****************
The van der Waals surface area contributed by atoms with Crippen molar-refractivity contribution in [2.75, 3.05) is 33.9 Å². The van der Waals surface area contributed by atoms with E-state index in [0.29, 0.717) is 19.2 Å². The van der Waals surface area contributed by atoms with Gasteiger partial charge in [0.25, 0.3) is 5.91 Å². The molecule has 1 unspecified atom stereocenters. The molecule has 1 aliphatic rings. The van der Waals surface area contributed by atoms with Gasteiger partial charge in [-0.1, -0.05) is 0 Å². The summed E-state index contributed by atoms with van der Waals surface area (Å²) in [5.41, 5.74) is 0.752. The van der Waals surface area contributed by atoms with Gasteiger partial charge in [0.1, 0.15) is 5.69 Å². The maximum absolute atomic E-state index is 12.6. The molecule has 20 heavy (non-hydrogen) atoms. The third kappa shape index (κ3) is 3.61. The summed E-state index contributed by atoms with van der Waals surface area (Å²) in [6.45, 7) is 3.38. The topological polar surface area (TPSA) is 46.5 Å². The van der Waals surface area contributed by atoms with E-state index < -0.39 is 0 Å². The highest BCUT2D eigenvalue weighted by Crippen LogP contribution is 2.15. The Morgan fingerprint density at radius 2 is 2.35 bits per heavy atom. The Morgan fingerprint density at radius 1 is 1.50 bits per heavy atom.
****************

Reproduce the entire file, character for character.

The van der Waals surface area contributed by atoms with Crippen molar-refractivity contribution in [2.75, 3.05) is 33.9 Å². The van der Waals surface area contributed by atoms with E-state index in [0.29, 0.717) is 19.2 Å². The van der Waals surface area contributed by atoms with Gasteiger partial charge in [0.25, 0.3) is 5.91 Å². The molecule has 1 unspecified atom stereocenters. The molecule has 1 aliphatic rings. The van der Waals surface area contributed by atoms with Gasteiger partial charge in [-0.1, -0.05) is 0 Å². The summed E-state index contributed by atoms with van der Waals surface area (Å²) in [5.41, 5.74) is 0.752. The van der Waals surface area contributed by atoms with Gasteiger partial charge in [0.1, 0.15) is 5.69 Å². The maximum absolute atomic E-state index is 12.6. The molecule has 20 heavy (non-hydrogen) atoms. The third kappa shape index (κ3) is 3.61. The summed E-state index contributed by atoms with van der Waals surface area (Å²) in [6.45, 7) is 3.38. The topological polar surface area (TPSA) is 46.5 Å². The van der Waals surface area contributed by atoms with E-state index < -0.39 is 0 Å². The highest BCUT2D eigenvalue weighted by Crippen LogP contribution is 2.15. The Morgan fingerprint density at radius 2 is 2.35 bits per heavy atom. The Morgan fingerprint density at radius 1 is 1.50 bits per heavy atom.